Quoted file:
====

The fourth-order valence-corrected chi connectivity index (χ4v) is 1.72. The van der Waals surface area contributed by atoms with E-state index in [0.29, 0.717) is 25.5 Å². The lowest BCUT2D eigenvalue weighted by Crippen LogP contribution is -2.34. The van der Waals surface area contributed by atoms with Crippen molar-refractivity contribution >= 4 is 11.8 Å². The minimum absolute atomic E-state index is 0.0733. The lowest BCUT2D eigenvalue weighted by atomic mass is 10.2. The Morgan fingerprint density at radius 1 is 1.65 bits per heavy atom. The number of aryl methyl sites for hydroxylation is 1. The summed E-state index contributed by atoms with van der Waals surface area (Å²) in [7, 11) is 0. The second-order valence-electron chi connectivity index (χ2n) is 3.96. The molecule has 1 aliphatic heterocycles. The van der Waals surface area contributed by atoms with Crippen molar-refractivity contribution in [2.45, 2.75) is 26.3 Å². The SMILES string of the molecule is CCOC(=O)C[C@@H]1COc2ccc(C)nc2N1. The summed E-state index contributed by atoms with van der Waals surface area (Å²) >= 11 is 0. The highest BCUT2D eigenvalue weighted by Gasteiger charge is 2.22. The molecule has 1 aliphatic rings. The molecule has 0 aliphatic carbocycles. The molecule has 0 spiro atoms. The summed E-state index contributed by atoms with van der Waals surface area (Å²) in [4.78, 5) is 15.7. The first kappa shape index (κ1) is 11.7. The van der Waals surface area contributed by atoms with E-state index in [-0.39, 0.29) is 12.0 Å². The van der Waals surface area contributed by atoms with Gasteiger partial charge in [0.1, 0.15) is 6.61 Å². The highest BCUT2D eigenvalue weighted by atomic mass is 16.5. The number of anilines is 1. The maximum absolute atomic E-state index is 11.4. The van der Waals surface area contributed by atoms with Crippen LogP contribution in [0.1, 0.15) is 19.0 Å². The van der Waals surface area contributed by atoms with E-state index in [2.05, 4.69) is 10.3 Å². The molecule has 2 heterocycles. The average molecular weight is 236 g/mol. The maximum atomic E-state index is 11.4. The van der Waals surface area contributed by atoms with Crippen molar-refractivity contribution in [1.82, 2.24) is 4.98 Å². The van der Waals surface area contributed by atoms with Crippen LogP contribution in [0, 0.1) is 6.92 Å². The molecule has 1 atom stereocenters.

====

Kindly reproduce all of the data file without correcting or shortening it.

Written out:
The fourth-order valence-corrected chi connectivity index (χ4v) is 1.72. The van der Waals surface area contributed by atoms with E-state index in [0.29, 0.717) is 25.5 Å². The lowest BCUT2D eigenvalue weighted by Crippen LogP contribution is -2.34. The van der Waals surface area contributed by atoms with Crippen molar-refractivity contribution >= 4 is 11.8 Å². The minimum absolute atomic E-state index is 0.0733. The lowest BCUT2D eigenvalue weighted by atomic mass is 10.2. The Morgan fingerprint density at radius 1 is 1.65 bits per heavy atom. The number of aryl methyl sites for hydroxylation is 1. The summed E-state index contributed by atoms with van der Waals surface area (Å²) in [7, 11) is 0. The second-order valence-electron chi connectivity index (χ2n) is 3.96. The molecule has 1 aliphatic heterocycles. The van der Waals surface area contributed by atoms with Crippen molar-refractivity contribution in [2.45, 2.75) is 26.3 Å². The SMILES string of the molecule is CCOC(=O)C[C@@H]1COc2ccc(C)nc2N1. The summed E-state index contributed by atoms with van der Waals surface area (Å²) >= 11 is 0. The highest BCUT2D eigenvalue weighted by Gasteiger charge is 2.22. The molecule has 1 aliphatic rings. The molecule has 0 aliphatic carbocycles. The molecule has 0 spiro atoms. The summed E-state index contributed by atoms with van der Waals surface area (Å²) in [4.78, 5) is 15.7. The first kappa shape index (κ1) is 11.7. The van der Waals surface area contributed by atoms with E-state index in [-0.39, 0.29) is 12.0 Å². The van der Waals surface area contributed by atoms with Gasteiger partial charge in [0.1, 0.15) is 6.61 Å². The highest BCUT2D eigenvalue weighted by atomic mass is 16.5. The number of anilines is 1. The maximum absolute atomic E-state index is 11.4. The van der Waals surface area contributed by atoms with Crippen LogP contribution in [0.1, 0.15) is 19.0 Å². The van der Waals surface area contributed by atoms with E-state index in [2.05, 4.69) is 10.3 Å². The molecule has 2 heterocycles. The average molecular weight is 236 g/mol. The maximum atomic E-state index is 11.4. The van der Waals surface area contributed by atoms with Crippen molar-refractivity contribution in [1.82, 2.24) is 4.98 Å². The van der Waals surface area contributed by atoms with Crippen LogP contribution in [0, 0.1) is 6.92 Å². The molecule has 1 atom stereocenters.